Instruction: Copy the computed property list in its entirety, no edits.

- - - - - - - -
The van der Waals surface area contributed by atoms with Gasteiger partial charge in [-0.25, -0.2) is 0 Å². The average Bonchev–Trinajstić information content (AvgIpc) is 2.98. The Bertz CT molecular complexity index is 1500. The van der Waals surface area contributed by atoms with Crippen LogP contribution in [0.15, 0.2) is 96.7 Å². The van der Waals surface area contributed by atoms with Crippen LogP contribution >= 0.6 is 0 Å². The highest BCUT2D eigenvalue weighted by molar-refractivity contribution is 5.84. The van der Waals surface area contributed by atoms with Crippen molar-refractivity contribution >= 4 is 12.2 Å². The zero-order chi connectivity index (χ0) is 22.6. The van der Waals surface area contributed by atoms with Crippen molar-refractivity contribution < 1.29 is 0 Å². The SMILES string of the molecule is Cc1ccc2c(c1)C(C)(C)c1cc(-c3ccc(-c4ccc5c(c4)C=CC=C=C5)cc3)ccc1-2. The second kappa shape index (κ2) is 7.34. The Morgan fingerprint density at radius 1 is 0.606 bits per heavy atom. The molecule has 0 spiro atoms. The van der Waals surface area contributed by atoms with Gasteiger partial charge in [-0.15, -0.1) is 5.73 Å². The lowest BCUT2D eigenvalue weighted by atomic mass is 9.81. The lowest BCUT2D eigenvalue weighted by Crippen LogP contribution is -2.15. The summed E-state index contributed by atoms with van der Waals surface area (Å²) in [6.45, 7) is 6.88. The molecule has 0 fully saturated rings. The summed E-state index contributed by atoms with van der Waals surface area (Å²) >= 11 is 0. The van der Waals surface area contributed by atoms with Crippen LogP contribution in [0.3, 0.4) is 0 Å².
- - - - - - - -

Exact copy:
The van der Waals surface area contributed by atoms with Gasteiger partial charge in [-0.25, -0.2) is 0 Å². The average Bonchev–Trinajstić information content (AvgIpc) is 2.98. The Bertz CT molecular complexity index is 1500. The van der Waals surface area contributed by atoms with Crippen LogP contribution in [0.15, 0.2) is 96.7 Å². The van der Waals surface area contributed by atoms with Crippen LogP contribution >= 0.6 is 0 Å². The highest BCUT2D eigenvalue weighted by molar-refractivity contribution is 5.84. The van der Waals surface area contributed by atoms with Crippen molar-refractivity contribution >= 4 is 12.2 Å². The zero-order chi connectivity index (χ0) is 22.6. The van der Waals surface area contributed by atoms with Crippen molar-refractivity contribution < 1.29 is 0 Å². The SMILES string of the molecule is Cc1ccc2c(c1)C(C)(C)c1cc(-c3ccc(-c4ccc5c(c4)C=CC=C=C5)cc3)ccc1-2. The second kappa shape index (κ2) is 7.34. The Morgan fingerprint density at radius 1 is 0.606 bits per heavy atom. The molecule has 0 spiro atoms. The van der Waals surface area contributed by atoms with Gasteiger partial charge in [-0.15, -0.1) is 5.73 Å². The lowest BCUT2D eigenvalue weighted by atomic mass is 9.81. The lowest BCUT2D eigenvalue weighted by Crippen LogP contribution is -2.15. The summed E-state index contributed by atoms with van der Waals surface area (Å²) in [6.45, 7) is 6.88. The molecule has 0 fully saturated rings. The summed E-state index contributed by atoms with van der Waals surface area (Å²) >= 11 is 0. The van der Waals surface area contributed by atoms with Crippen LogP contribution in [0.3, 0.4) is 0 Å².